you didn't say (or I missed it) but are you moving the data off
that
drive
in advance ? Hopefully that's a "yes"

Also, is your concern around the timing based on the amount of time
you will be unprotected or the amount of time the system will
potentially be out of service ?




On Thu, Mar 20, 2014 at 8:26 AM, Jeff Crosby
<jlcrosby@xxxxxxxxxxxxxxxx
wrote:

Paul,

Not adding any drives. Moving data off 1 drive to make the hot spare.


On Wed, Mar 19, 2014 at 2:46 PM, Steinmetz, Paul <
PSteinmetz@xxxxxxxxxx
wrote:

Jeff,

Currently, you have 2 8 drive Raid5 sets, total of 16 drives Are
you adding 2 new drives for you're hot spare or remaining at 2 8
drive
Raid6 with hot spare.
If you're not adding drives, you will need to move data off 1
drive
for
each of your Raid5 sets, correct.

Paul

-----Original Message-----
From: midrange-l-bounces@xxxxxxxxxxxx [mailto:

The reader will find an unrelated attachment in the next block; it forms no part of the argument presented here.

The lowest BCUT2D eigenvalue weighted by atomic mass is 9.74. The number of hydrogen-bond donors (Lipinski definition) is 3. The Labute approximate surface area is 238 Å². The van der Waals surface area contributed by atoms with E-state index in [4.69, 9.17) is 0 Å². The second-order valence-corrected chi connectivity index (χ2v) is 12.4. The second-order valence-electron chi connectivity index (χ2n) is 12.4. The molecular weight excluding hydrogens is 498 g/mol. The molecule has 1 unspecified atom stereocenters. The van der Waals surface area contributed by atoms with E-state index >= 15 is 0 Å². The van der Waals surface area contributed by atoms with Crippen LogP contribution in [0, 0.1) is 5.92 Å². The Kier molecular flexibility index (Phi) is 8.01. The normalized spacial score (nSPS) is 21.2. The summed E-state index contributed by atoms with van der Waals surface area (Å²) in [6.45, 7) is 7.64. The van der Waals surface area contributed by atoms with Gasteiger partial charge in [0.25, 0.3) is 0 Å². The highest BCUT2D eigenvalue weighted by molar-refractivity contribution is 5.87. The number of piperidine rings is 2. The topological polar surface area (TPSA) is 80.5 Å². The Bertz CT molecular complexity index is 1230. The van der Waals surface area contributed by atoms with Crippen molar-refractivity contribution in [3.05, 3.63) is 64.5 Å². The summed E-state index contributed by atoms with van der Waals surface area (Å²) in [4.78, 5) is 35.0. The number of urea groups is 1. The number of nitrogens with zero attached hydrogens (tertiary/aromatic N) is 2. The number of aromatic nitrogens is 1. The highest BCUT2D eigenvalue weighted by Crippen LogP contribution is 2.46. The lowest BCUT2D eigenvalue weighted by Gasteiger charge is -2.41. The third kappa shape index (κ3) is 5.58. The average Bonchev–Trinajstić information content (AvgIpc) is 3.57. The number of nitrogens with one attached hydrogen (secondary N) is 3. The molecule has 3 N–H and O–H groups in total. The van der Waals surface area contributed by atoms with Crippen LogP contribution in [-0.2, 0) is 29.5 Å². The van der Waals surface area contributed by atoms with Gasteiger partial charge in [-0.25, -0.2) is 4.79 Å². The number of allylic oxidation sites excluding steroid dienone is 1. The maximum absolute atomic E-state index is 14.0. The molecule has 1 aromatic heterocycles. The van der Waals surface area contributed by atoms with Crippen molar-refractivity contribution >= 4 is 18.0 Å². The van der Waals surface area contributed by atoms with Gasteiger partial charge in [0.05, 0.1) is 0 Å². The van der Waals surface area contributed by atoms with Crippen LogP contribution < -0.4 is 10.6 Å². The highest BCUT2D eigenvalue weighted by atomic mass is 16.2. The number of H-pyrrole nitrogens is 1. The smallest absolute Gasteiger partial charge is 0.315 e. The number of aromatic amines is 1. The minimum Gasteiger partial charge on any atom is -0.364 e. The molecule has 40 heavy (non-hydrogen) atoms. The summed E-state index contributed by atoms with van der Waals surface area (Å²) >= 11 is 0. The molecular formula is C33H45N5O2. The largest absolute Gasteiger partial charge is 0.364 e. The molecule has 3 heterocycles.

midrange-l-bounces@xxxxxxxxxxxx] On Behalf Of Jeff Crosby
Sent: Wednesday, March 19, 2014 2:34 PM
To: Midrange Systems Technical Discussion
Subject: Re: RAID 6 rebuild time - can I slash it?

Our QPFRADJ is set to 3.

You give times for drives with NO data and times for drives WITH data.
The drives WITH data are my question. Does it make a
difference,
for
example, if the drive is 20% full vs 40% full?




On Wed, Mar 19, 2014 at 2:07 PM, Steinmetz, Paul <
PSteinmetz@xxxxxxxxxx
wrote:

Jeff,

Disk controller, Disk type (SSD, 15K or 10k) Disk size are all
factors, IBM internals has a tool that will estimate this.

Below are times from a disk project years back on a 9406-550
Stop parity - 20 minutes for 8 drives if no data on drives - 4
hours / 40 minutes per drive if drives contain data

Start parity
Drives with no data - 5 minutes / drive
3 to 18 drives, all with no data, 5 minutes / drive; 15 to 90
minutes.
The time to start Raid on 3 drives vs 18 drives is not much
different = about 30 minutes with NO drives configured.
At least one drive with data, either customer data or LS - 40
minutes
/ drive The time to start Raid on 3 drives vs 18 drives is not
much different = about 5.5 to 5.75 hours with some drives configured.

Also check, QPFRADJ was set to 2. Machine Pool needed more,
adjuster was not giving it. I set QPFADJ to 0, forced machine
pool with more
memory.
This seemed to help.
What happens when at DST, is it possible machine pool needs more